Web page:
This exacerbation of violence since 2015 has led to an average of 30 to 40 Afghan soldiers and police officers dying each day .Record high casualties have been documented ever since the Afghan forces took control of their country’s security in 2015 from U.S.-led NATO combat troops. According to President Ghani, since local forces took over in 2015, more than 28,000 Afghan soldiers have died.  Due to this high casualty rate, Afghans have been reluctant to enlist in the Afghan National Army (ANA), since it has become harder to fight the better equipped and increasingly aggressive Taliban insurgents.

Compounding this issue, there have been reports suggesting the Taliban’s direct interference in the recruitment process of the ANDSF, with families of recruits sometimes facing extortion at the hands of the Taliban. Additionally, the Taliban, through public statements, have sought to undermine the ANDSF by calling on government officials and security forces to defect, emphasizing the possibility of amnesty for those who switch sides. Upon observing the current wave of peace talks with the Taliban, the insurgents also indicated that if peace comes to Afghanistan, their return will not be as harsh as it was in the late 1990s. The impact has been felt in the form of low morale among the ANDSF and the damage dealt to the ANA recruitment process.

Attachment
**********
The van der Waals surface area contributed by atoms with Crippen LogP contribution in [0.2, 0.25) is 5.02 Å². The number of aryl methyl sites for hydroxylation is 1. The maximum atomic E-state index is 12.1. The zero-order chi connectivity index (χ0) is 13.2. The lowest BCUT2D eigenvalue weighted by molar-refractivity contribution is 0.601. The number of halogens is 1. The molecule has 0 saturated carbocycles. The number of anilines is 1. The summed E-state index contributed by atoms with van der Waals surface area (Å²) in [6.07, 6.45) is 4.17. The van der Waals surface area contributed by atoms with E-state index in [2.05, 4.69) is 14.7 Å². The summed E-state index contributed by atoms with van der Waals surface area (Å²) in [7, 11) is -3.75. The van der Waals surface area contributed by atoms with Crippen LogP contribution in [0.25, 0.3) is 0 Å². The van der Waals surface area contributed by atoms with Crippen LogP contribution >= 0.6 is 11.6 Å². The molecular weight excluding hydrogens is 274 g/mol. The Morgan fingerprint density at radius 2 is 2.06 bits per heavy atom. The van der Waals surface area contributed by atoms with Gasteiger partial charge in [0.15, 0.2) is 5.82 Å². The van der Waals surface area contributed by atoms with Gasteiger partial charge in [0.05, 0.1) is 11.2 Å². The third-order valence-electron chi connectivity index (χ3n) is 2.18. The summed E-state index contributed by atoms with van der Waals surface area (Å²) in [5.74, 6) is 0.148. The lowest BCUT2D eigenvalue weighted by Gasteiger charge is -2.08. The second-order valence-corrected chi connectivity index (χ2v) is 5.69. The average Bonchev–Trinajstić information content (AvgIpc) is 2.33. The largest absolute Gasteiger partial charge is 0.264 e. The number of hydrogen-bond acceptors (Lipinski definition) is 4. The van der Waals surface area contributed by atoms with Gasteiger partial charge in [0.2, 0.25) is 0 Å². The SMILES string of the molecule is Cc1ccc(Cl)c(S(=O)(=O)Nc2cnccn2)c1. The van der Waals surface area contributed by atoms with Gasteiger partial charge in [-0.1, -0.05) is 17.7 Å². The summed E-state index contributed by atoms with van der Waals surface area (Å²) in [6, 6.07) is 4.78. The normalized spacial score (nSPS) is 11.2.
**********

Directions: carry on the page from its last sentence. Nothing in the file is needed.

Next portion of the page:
What Can Be Done?

Afghanistan and its allies can improve the state of the ANDSF by continuing to improve its capabilities in terms of aviation, intelligence, force management, and special forces. Since 2015, U.S. and NATO forces have focused on reconstructing Afghanistan’s security sector, which was poorly addressed in previous years. Under the mandate of a train, advise, and assist mission,the focus of coalition allies has shifted from regular combat operations to restructuring the ANA, with a particular emphasis on defending critical territory and urban centers and “disregarding less important areas that had little impact on the overall mission of the ANDSF,” according to a report by the Special Inspector General for Afghan Reconstruction.

One pragmatic way to improve the status quo might be for the ANDSF, which has been on the defensive, to launch offensive operations to regain territory and disrupt the Taliban’s revenue streams, for instance by destroying Taliban drug processing facilities. In the recent past, air strikes carried out by coalition forces have reportedly denied the Taliban of $20 million in revenue. The perilous situation in Afghanistan demands an application of the same strategy adopted a year ago.